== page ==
Wooffer is a collection of thirty-three short animal-adventure children stories originally written by Betty Fasig for her family. The guts character is Wooffer, a hairy dachshund puppy that ?mom?, the author, receives as a surprise Xmas gift from her fun-loving family.
A bunch of animals grace the pages of Wooffer, including Old Agnes the mouse, thoughtful and protective Margaret the hen, Marygrey the pregnant rabbit, a proud and endearing peacock named Cho Lee who loves to strut his stuff and falls in love with a quail, and close friends Ibie the Ibis and Maudie the horse.
The stories are thoughtfully put into chronological order, because of the season. It even includes a Xmas story! This is usually a book in regards to a puppy that changes the opinions of these around him, wins hearts and becomes a reliable, heroic friend. Wooffer earns respect from all the animals for miles around and becomes a legend by the time he grows up.
Generally Your reputation24 , fun and light-hearted, Wooffer also tackles real-life issues from moving, loneliness, gaining respect, discerning truth from what one is told, getting lost, overcoming bullies and more.
Having spent a few years on a farm in my youth, I see germs of truth in the pet relationships and can verify the strange and wonderful bonds that happen between species. The epilogue offers a nice closure by revealing how all of the animals still return to the same area annually and spending some time with Wooffer and his friends discussing the old times and having new adventures.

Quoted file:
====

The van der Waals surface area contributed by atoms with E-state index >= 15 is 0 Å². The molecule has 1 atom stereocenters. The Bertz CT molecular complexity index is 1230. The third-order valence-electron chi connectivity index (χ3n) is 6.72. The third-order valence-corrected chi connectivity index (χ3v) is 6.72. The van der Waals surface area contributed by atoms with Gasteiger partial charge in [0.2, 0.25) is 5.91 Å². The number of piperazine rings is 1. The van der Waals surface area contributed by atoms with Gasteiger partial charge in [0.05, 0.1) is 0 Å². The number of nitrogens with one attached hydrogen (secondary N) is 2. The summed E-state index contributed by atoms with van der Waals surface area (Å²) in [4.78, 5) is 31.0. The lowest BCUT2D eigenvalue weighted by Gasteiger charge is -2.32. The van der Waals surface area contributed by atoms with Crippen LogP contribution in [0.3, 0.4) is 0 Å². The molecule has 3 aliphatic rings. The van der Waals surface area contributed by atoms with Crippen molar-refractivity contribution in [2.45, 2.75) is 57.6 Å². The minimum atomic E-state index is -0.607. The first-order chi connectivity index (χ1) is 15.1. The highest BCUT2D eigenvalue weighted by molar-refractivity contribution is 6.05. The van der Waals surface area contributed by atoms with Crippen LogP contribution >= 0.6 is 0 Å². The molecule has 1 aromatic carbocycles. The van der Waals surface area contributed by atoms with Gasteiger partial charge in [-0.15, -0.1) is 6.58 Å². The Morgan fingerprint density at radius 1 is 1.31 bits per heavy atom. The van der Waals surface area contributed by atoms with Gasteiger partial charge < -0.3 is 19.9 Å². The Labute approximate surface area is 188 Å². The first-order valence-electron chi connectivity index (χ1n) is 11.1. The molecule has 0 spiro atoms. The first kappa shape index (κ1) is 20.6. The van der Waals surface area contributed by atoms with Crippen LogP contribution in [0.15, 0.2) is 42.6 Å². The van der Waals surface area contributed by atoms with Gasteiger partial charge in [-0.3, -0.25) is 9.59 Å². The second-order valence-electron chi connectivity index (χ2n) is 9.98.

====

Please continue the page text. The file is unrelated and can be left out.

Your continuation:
Inserted occasionally are several adorable amateur drawings of life and adventures on the farm that are sure to entertain children. The cover is a photograph of the inspiration for the primary character ? the writer?s dog ? which gives a more realistic feel to the book than a characterization or drawing may have done.
The book?s underlying theme is that regardless of how small an individual may think they’re, or how small of a thing they may do ? they can make a difference to the lives of those around them. And this is an encouraging thought.
Wooffer is a great book for bedtime stories, but will be best enjoyed when reading to sets of children. Written in such a way that the reader can easily characterize the animals and situations making use of their voice, the book will bring giggles of joy to groups of children. As such, I believe Wooffer would be a fantastic addition to the bookshelves of libraries, schools, daycare centers and so on.
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